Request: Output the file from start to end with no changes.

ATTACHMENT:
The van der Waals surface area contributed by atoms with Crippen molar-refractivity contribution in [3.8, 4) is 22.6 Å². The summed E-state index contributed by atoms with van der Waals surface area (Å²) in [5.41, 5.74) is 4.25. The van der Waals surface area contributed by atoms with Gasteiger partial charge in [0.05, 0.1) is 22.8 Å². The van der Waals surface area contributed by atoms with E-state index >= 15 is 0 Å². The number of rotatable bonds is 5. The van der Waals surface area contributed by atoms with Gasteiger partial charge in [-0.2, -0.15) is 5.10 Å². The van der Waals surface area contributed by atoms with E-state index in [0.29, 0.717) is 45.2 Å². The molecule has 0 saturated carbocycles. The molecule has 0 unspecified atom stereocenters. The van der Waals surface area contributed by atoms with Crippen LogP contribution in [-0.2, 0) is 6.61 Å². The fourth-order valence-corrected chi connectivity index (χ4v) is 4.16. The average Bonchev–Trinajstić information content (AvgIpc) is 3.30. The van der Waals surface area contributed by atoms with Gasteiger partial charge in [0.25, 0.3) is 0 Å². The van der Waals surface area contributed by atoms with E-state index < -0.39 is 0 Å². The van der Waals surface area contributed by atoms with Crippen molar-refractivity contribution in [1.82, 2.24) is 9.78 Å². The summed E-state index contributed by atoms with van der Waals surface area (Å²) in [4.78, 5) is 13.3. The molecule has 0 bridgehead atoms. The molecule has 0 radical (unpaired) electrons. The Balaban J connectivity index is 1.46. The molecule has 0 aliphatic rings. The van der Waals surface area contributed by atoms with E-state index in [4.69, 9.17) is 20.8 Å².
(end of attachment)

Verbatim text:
The van der Waals surface area contributed by atoms with Crippen molar-refractivity contribution in [3.8, 4) is 22.6 Å². The summed E-state index contributed by atoms with van der Waals surface area (Å²) in [5.41, 5.74) is 4.25. The van der Waals surface area contributed by atoms with Gasteiger partial charge in [0.05, 0.1) is 22.8 Å². The van der Waals surface area contributed by atoms with E-state index >= 15 is 0 Å². The number of rotatable bonds is 5. The van der Waals surface area contributed by atoms with Gasteiger partial charge in [-0.2, -0.15) is 5.10 Å². The van der Waals surface area contributed by atoms with E-state index in [0.29, 0.717) is 45.2 Å². The molecule has 0 saturated carbocycles. The molecule has 0 unspecified atom stereocenters. The van der Waals surface area contributed by atoms with Crippen LogP contribution in [-0.2, 0) is 6.61 Å². The fourth-order valence-corrected chi connectivity index (χ4v) is 4.16. The average Bonchev–Trinajstić information content (AvgIpc) is 3.30. The van der Waals surface area contributed by atoms with Gasteiger partial charge in [0.25, 0.3) is 0 Å². The van der Waals surface area contributed by atoms with E-state index < -0.39 is 0 Å². The van der Waals surface area contributed by atoms with Crippen molar-refractivity contribution in [1.82, 2.24) is 9.78 Å². The summed E-state index contributed by atoms with van der Waals surface area (Å²) in [4.78, 5) is 13.3. The molecule has 0 bridgehead atoms. The molecule has 0 radical (unpaired) electrons. The Balaban J connectivity index is 1.46. The molecule has 0 aliphatic rings. The van der Waals surface area contributed by atoms with E-state index in [4.69, 9.17) is 20.8 Å².